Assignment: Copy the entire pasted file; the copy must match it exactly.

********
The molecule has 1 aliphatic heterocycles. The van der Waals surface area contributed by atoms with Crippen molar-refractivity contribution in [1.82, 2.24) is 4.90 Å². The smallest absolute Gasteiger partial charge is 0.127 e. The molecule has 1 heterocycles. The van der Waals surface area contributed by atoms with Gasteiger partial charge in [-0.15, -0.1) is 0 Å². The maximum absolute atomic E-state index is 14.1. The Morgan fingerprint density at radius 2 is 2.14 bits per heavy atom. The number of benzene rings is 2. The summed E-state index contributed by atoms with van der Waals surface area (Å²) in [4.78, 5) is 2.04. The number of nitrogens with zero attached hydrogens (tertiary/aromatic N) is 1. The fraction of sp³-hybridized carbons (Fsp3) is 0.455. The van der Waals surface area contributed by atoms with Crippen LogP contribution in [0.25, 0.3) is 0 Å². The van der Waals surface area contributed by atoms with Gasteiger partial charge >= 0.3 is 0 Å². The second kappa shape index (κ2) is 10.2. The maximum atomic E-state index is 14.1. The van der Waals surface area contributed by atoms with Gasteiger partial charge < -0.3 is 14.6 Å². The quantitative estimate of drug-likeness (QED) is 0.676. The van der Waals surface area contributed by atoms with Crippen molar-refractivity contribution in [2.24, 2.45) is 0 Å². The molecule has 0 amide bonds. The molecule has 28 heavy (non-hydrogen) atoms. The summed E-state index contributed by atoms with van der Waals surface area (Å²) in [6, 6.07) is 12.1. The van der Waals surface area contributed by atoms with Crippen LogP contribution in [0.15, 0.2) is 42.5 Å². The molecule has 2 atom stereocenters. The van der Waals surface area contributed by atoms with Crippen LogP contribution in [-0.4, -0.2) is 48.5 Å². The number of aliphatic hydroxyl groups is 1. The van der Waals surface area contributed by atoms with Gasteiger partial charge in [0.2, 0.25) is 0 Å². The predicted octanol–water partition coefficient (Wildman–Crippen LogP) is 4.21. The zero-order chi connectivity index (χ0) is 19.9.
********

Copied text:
The molecule has 1 aliphatic heterocycles. The van der Waals surface area contributed by atoms with Crippen molar-refractivity contribution in [1.82, 2.24) is 4.90 Å². The smallest absolute Gasteiger partial charge is 0.127 e. The molecule has 1 heterocycles. The van der Waals surface area contributed by atoms with Gasteiger partial charge in [-0.15, -0.1) is 0 Å². The maximum absolute atomic E-state index is 14.1. The Morgan fingerprint density at radius 2 is 2.14 bits per heavy atom. The number of benzene rings is 2. The summed E-state index contributed by atoms with van der Waals surface area (Å²) in [4.78, 5) is 2.04. The number of nitrogens with zero attached hydrogens (tertiary/aromatic N) is 1. The fraction of sp³-hybridized carbons (Fsp3) is 0.455. The van der Waals surface area contributed by atoms with Crippen LogP contribution in [0.25, 0.3) is 0 Å². The van der Waals surface area contributed by atoms with Gasteiger partial charge >= 0.3 is 0 Å². The second kappa shape index (κ2) is 10.2. The maximum atomic E-state index is 14.1. The van der Waals surface area contributed by atoms with Gasteiger partial charge < -0.3 is 14.6 Å². The quantitative estimate of drug-likeness (QED) is 0.676. The van der Waals surface area contributed by atoms with Crippen molar-refractivity contribution in [2.24, 2.45) is 0 Å². The molecule has 0 amide bonds. The molecule has 28 heavy (non-hydrogen) atoms. The summed E-state index contributed by atoms with van der Waals surface area (Å²) in [6, 6.07) is 12.1. The van der Waals surface area contributed by atoms with Crippen LogP contribution in [0.15, 0.2) is 42.5 Å². The molecule has 2 atom stereocenters. The van der Waals surface area contributed by atoms with Crippen LogP contribution in [-0.4, -0.2) is 48.5 Å². The number of aliphatic hydroxyl groups is 1. The van der Waals surface area contributed by atoms with Gasteiger partial charge in [0.2, 0.25) is 0 Å². The predicted octanol–water partition coefficient (Wildman–Crippen LogP) is 4.21. The zero-order chi connectivity index (χ0) is 19.9.